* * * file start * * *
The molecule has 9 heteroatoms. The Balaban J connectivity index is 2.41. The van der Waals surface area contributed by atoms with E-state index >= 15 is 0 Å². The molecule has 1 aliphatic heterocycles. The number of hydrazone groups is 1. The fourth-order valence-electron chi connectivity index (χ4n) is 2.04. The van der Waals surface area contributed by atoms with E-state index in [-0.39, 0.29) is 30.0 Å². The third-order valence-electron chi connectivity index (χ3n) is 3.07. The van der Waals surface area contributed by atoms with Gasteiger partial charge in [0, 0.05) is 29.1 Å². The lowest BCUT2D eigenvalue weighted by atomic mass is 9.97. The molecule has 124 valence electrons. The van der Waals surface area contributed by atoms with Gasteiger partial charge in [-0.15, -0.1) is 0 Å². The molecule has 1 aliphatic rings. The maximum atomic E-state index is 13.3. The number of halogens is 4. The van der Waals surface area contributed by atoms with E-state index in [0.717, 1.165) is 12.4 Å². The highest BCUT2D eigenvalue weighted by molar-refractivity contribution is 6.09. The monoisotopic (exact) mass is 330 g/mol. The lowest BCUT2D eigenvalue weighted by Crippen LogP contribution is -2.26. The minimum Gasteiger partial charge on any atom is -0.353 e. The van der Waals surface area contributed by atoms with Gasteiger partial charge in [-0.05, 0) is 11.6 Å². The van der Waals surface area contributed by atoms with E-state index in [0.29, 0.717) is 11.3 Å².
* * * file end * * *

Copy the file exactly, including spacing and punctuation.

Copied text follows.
The molecule has 9 heteroatoms. The Balaban J connectivity index is 2.41. The van der Waals surface area contributed by atoms with E-state index >= 15 is 0 Å². The molecule has 1 aliphatic heterocycles. The number of hydrazone groups is 1. The fourth-order valence-electron chi connectivity index (χ4n) is 2.04. The van der Waals surface area contributed by atoms with E-state index in [-0.39, 0.29) is 30.0 Å². The third-order valence-electron chi connectivity index (χ3n) is 3.07. The van der Waals surface area contributed by atoms with Gasteiger partial charge in [0, 0.05) is 29.1 Å². The lowest BCUT2D eigenvalue weighted by atomic mass is 9.97. The molecule has 124 valence electrons. The van der Waals surface area contributed by atoms with Gasteiger partial charge in [-0.15, -0.1) is 0 Å². The molecule has 1 aliphatic rings. The maximum atomic E-state index is 13.3. The number of halogens is 4. The van der Waals surface area contributed by atoms with E-state index in [0.717, 1.165) is 12.4 Å². The highest BCUT2D eigenvalue weighted by molar-refractivity contribution is 6.09. The monoisotopic (exact) mass is 330 g/mol. The lowest BCUT2D eigenvalue weighted by Crippen LogP contribution is -2.26. The minimum Gasteiger partial charge on any atom is -0.353 e. The van der Waals surface area contributed by atoms with Gasteiger partial charge in [-0.05, 0) is 11.6 Å². The van der Waals surface area contributed by atoms with E-state index in [0.29, 0.717) is 11.3 Å².